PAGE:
Advertisement

Bloodstream infection in patients with head and neck cancer: a major challenge in the cetuximab era

  • M. Marín
  • C. Gudiol
  • F. Castet
  • M. Oliva
  • I. Peiró
  • C. Royo-Cebrecos
  • J. Carratalà
  • R. Mesia
Research Article

Abstract

Purpose

To assess the impact of bloodstream infection (BSI) in patients with head and neck cancer (HNC) in the cetuximab era.

Methods

We prospectively analysed the epidemiology, microbiology and outcomes of 51 BSI episodes occurring in 48 patients with HNC (2006–2017). We performed a retrospective matched-cohort study (1:2) to determine the risk factors for BSI. Finally, we compared patients who died with those who survived to identify risk factors for mortality.

Results

The most frequent HNC localization was the oropharynx (43%), and pneumonia was the most frequent source (25%). Gram-positive BSI occurred in 55% cases, mainly due to Streptococcus pneumoniae (21%), and among Gram-negatives, Escherichia coli, Pseudomonas aeruginosa, and Klebsiella pneumoniae were the most frequent. Hypoalbuminemia (OR 8.4; 95% CI, 3.5–19.9), previous chemotherapy (OR, 3.2; 95% CI, 1.3–7.4) and cetuximab therapy (OR, 2.8; 95% CI, 1.6–6.7) were significant risk factors for BSI. Patients with BSI had a higher overall case-fatality rate than patients without BSI (OR, 4.4; 95% CI, 1.7–11.8). Hypoalbuminemia was an independent risk factor for the early (7 day) and overall (30 day) case-fatalities, with ORs of 0.8 (95% CI, 0.6–0.9) and 0.8 (95% CI, 0.7–0.97), respectively. The presence of comorbidities (OR, 7; 95% CI, 1.4–34) was also an independent risk factor for overall case-fatality.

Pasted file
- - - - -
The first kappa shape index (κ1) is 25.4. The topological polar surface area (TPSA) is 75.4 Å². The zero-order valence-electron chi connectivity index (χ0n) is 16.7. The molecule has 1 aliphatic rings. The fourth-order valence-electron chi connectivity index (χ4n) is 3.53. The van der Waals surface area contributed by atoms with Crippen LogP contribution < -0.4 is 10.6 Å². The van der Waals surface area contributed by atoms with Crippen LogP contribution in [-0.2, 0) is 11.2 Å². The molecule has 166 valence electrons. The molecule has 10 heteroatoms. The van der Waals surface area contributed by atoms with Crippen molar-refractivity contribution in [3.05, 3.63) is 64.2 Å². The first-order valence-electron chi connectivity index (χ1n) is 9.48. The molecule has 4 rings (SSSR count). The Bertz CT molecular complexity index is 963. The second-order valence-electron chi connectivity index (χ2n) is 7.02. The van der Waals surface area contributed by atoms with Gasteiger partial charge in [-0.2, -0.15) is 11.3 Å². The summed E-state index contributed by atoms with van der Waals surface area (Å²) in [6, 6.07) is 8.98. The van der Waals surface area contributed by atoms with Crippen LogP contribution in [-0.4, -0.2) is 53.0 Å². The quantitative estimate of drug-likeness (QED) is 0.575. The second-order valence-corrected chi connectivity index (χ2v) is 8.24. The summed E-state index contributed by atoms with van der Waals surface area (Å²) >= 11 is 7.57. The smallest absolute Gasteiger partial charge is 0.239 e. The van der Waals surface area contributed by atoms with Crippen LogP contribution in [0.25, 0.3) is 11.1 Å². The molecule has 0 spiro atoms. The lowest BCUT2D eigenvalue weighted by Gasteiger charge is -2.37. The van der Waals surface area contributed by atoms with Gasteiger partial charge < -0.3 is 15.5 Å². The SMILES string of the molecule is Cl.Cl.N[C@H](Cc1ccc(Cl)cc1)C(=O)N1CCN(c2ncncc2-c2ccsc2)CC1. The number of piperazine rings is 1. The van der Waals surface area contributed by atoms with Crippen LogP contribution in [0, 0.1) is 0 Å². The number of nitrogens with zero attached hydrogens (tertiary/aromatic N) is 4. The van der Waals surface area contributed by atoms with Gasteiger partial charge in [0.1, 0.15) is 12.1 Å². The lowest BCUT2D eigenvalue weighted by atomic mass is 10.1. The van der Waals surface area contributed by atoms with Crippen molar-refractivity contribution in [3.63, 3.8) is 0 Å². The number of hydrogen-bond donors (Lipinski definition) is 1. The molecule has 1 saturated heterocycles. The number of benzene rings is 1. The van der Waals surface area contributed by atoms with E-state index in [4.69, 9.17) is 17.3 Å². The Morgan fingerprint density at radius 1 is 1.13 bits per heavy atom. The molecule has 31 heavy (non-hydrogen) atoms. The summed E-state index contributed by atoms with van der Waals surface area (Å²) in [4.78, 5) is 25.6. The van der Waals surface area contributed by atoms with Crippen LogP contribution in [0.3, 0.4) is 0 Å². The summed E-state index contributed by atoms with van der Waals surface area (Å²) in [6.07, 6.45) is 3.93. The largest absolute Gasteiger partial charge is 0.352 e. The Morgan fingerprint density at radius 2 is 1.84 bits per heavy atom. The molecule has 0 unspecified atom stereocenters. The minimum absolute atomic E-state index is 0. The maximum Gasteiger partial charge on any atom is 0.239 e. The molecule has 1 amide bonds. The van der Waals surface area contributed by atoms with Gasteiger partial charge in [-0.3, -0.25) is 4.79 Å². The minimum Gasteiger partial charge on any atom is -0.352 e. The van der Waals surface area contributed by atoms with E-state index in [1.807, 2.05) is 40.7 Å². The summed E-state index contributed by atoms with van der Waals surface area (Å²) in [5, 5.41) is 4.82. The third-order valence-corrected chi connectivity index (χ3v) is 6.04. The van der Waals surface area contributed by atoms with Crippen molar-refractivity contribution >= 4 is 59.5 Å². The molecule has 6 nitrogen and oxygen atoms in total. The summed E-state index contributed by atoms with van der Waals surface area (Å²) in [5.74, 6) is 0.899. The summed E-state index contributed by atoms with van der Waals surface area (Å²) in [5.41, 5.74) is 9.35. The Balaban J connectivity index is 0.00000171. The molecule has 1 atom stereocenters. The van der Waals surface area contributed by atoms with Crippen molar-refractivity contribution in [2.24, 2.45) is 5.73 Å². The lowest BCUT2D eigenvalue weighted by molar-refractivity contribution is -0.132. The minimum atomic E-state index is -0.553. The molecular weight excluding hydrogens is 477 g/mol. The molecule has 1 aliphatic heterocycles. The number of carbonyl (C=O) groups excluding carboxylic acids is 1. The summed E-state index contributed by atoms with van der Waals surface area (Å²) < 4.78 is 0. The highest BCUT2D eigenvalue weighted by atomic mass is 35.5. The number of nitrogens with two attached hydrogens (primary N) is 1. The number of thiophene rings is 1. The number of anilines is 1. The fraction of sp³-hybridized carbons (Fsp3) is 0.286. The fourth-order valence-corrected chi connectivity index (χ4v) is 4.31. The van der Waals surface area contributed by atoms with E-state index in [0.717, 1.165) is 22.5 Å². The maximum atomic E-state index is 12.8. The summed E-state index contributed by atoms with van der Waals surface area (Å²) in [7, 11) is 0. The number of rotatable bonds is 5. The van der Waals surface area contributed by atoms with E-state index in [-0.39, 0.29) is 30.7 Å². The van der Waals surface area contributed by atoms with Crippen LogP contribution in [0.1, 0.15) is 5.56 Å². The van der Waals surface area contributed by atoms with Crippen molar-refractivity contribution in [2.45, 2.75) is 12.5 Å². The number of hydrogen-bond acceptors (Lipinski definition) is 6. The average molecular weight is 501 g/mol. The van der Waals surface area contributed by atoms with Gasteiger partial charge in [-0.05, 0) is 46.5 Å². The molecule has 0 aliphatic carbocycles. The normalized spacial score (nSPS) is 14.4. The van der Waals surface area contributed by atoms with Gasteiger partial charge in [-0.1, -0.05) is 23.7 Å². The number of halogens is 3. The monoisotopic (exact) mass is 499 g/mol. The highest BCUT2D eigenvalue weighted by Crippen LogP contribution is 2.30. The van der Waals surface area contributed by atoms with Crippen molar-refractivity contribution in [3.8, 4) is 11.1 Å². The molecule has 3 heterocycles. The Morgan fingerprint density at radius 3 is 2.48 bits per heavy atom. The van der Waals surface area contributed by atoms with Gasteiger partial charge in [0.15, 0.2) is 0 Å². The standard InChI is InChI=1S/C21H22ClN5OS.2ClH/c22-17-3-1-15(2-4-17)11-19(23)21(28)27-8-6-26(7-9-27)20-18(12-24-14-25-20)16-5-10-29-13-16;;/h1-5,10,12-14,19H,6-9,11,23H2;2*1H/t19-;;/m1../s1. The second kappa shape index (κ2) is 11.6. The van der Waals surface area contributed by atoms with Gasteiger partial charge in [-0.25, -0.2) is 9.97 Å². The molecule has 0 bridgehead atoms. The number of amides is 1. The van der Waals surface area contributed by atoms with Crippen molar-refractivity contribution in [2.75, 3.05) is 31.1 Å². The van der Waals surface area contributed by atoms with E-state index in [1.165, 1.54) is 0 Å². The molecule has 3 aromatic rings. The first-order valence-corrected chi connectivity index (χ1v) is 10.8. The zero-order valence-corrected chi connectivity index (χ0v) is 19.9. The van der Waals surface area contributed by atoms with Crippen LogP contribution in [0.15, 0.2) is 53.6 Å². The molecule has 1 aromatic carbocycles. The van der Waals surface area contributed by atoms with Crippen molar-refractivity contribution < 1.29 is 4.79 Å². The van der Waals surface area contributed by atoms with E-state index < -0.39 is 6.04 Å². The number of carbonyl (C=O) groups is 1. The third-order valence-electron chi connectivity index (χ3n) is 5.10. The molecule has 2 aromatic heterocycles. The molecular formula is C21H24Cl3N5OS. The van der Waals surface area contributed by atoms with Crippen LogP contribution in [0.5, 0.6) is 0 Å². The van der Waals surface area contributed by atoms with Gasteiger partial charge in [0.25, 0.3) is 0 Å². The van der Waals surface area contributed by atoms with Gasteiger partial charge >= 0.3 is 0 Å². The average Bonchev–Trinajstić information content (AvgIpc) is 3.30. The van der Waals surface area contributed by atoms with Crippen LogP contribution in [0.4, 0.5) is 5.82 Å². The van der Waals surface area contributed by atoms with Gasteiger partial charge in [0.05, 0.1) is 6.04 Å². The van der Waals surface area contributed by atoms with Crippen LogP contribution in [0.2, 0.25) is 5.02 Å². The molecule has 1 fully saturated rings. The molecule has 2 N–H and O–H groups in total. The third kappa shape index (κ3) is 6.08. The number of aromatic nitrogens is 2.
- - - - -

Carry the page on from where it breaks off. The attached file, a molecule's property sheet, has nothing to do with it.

Conclusions

BSI causes high mortality in patients with HNC and is most often secondary to pneumonia. It occurs mainly among patients with hypoalbuminemia who receive treatment with cetuximab or chemotherapy. The development of BSI in patients with HNC impairs their outcome, especially in the presence of hypoalbuminemia and comorbidities.

Keywords

Head and neck cancer Bloodstream infection Cetuximab Chemotherapy Hypoalbuminemia 

Notes

Funding

This research did not receive any specific grant from funding agencies in the public, commercial or not-for-profit sectors.